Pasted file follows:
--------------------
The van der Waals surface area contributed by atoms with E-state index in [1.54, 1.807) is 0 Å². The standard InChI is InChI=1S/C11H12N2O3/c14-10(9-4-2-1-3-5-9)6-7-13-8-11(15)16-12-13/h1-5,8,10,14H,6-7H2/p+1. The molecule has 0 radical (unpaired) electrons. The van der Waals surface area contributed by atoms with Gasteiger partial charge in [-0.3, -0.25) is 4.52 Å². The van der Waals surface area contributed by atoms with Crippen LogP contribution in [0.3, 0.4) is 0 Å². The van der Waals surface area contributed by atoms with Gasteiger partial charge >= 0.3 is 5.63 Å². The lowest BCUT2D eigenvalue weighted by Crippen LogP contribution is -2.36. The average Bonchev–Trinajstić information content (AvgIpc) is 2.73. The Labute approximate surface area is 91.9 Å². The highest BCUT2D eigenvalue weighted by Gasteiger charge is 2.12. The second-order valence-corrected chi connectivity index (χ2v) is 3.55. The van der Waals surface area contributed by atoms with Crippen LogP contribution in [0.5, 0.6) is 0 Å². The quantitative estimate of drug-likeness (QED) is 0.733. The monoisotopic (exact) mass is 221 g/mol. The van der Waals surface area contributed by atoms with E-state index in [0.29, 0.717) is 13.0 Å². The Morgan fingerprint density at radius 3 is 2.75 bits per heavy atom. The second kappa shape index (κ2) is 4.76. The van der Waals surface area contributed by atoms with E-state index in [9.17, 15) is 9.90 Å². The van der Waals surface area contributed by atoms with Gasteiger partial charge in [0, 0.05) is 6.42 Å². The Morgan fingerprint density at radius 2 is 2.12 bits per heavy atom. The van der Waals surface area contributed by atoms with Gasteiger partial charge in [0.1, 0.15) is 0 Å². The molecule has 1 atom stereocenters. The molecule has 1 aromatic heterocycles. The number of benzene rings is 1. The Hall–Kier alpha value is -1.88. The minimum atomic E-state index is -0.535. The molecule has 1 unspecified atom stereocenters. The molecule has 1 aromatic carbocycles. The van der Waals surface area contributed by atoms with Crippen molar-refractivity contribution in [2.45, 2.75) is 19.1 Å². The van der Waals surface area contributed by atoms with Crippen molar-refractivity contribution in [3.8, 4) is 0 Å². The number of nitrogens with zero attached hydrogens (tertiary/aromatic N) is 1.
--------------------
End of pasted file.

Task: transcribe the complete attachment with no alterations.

The van der Waals surface area contributed by atoms with E-state index in [1.54, 1.807) is 0 Å². The standard InChI is InChI=1S/C11H12N2O3/c14-10(9-4-2-1-3-5-9)6-7-13-8-11(15)16-12-13/h1-5,8,10,14H,6-7H2/p+1. The molecule has 0 radical (unpaired) electrons. The van der Waals surface area contributed by atoms with Gasteiger partial charge in [-0.3, -0.25) is 4.52 Å². The van der Waals surface area contributed by atoms with Crippen LogP contribution in [0.3, 0.4) is 0 Å². The van der Waals surface area contributed by atoms with Gasteiger partial charge >= 0.3 is 5.63 Å². The lowest BCUT2D eigenvalue weighted by Crippen LogP contribution is -2.36. The average Bonchev–Trinajstić information content (AvgIpc) is 2.73. The Labute approximate surface area is 91.9 Å². The highest BCUT2D eigenvalue weighted by Gasteiger charge is 2.12. The second-order valence-corrected chi connectivity index (χ2v) is 3.55. The van der Waals surface area contributed by atoms with Crippen LogP contribution in [0.5, 0.6) is 0 Å². The quantitative estimate of drug-likeness (QED) is 0.733. The monoisotopic (exact) mass is 221 g/mol. The van der Waals surface area contributed by atoms with E-state index in [0.29, 0.717) is 13.0 Å². The Morgan fingerprint density at radius 3 is 2.75 bits per heavy atom. The second kappa shape index (κ2) is 4.76. The van der Waals surface area contributed by atoms with E-state index in [9.17, 15) is 9.90 Å². The van der Waals surface area contributed by atoms with Gasteiger partial charge in [0, 0.05) is 6.42 Å². The Morgan fingerprint density at radius 2 is 2.12 bits per heavy atom. The van der Waals surface area contributed by atoms with Gasteiger partial charge in [0.1, 0.15) is 0 Å². The molecule has 1 atom stereocenters. The molecule has 1 aromatic heterocycles. The number of benzene rings is 1. The Hall–Kier alpha value is -1.88. The minimum atomic E-state index is -0.535. The molecule has 1 unspecified atom stereocenters. The molecule has 1 aromatic carbocycles. The van der Waals surface area contributed by atoms with Crippen molar-refractivity contribution in [2.45, 2.75) is 19.1 Å². The van der Waals surface area contributed by atoms with Crippen molar-refractivity contribution in [3.8, 4) is 0 Å². The number of nitrogens with zero attached hydrogens (tertiary/aromatic N) is 1.